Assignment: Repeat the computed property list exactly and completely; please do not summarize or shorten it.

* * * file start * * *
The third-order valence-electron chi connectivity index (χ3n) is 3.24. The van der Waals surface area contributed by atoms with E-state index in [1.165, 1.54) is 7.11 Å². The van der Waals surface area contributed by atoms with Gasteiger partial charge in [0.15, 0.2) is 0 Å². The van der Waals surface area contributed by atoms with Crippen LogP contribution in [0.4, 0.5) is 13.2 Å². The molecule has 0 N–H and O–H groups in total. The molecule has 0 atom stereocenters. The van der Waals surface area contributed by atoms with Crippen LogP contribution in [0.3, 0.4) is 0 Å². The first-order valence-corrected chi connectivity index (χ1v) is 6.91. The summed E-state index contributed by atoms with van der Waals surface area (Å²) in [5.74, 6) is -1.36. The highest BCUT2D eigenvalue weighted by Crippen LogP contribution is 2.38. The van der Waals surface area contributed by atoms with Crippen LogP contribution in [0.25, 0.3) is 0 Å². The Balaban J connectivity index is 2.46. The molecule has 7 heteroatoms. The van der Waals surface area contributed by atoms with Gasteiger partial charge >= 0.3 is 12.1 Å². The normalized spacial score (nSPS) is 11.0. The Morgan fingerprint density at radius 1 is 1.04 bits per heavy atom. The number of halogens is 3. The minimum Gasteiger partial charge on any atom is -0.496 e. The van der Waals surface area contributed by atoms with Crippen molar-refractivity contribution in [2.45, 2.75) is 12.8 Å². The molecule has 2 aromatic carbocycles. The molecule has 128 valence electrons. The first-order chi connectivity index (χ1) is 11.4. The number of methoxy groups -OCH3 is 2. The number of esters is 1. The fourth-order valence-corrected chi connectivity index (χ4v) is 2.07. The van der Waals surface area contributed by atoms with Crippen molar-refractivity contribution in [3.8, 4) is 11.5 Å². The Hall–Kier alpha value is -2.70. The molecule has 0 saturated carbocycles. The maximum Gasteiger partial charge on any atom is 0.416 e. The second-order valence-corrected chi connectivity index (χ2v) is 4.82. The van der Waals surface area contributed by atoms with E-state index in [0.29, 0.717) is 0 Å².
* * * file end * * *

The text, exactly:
The third-order valence-electron chi connectivity index (χ3n) is 3.24. The van der Waals surface area contributed by atoms with E-state index in [1.165, 1.54) is 7.11 Å². The van der Waals surface area contributed by atoms with Gasteiger partial charge in [0.15, 0.2) is 0 Å². The van der Waals surface area contributed by atoms with Crippen LogP contribution in [0.4, 0.5) is 13.2 Å². The molecule has 0 N–H and O–H groups in total. The molecule has 0 atom stereocenters. The van der Waals surface area contributed by atoms with Crippen LogP contribution in [0.3, 0.4) is 0 Å². The first-order valence-corrected chi connectivity index (χ1v) is 6.91. The summed E-state index contributed by atoms with van der Waals surface area (Å²) in [5.74, 6) is -1.36. The highest BCUT2D eigenvalue weighted by Crippen LogP contribution is 2.38. The van der Waals surface area contributed by atoms with Crippen LogP contribution in [0.25, 0.3) is 0 Å². The Balaban J connectivity index is 2.46. The molecule has 7 heteroatoms. The van der Waals surface area contributed by atoms with Gasteiger partial charge >= 0.3 is 12.1 Å². The normalized spacial score (nSPS) is 11.0. The Morgan fingerprint density at radius 1 is 1.04 bits per heavy atom. The number of halogens is 3. The minimum Gasteiger partial charge on any atom is -0.496 e. The van der Waals surface area contributed by atoms with Crippen molar-refractivity contribution in [2.45, 2.75) is 12.8 Å². The molecule has 2 aromatic carbocycles. The molecule has 128 valence electrons. The first-order chi connectivity index (χ1) is 11.4. The number of methoxy groups -OCH3 is 2. The number of esters is 1. The fourth-order valence-corrected chi connectivity index (χ4v) is 2.07. The van der Waals surface area contributed by atoms with Crippen molar-refractivity contribution in [3.8, 4) is 11.5 Å². The Hall–Kier alpha value is -2.70. The molecule has 0 saturated carbocycles. The maximum Gasteiger partial charge on any atom is 0.416 e. The second-order valence-corrected chi connectivity index (χ2v) is 4.82. The van der Waals surface area contributed by atoms with E-state index in [0.29, 0.717) is 0 Å².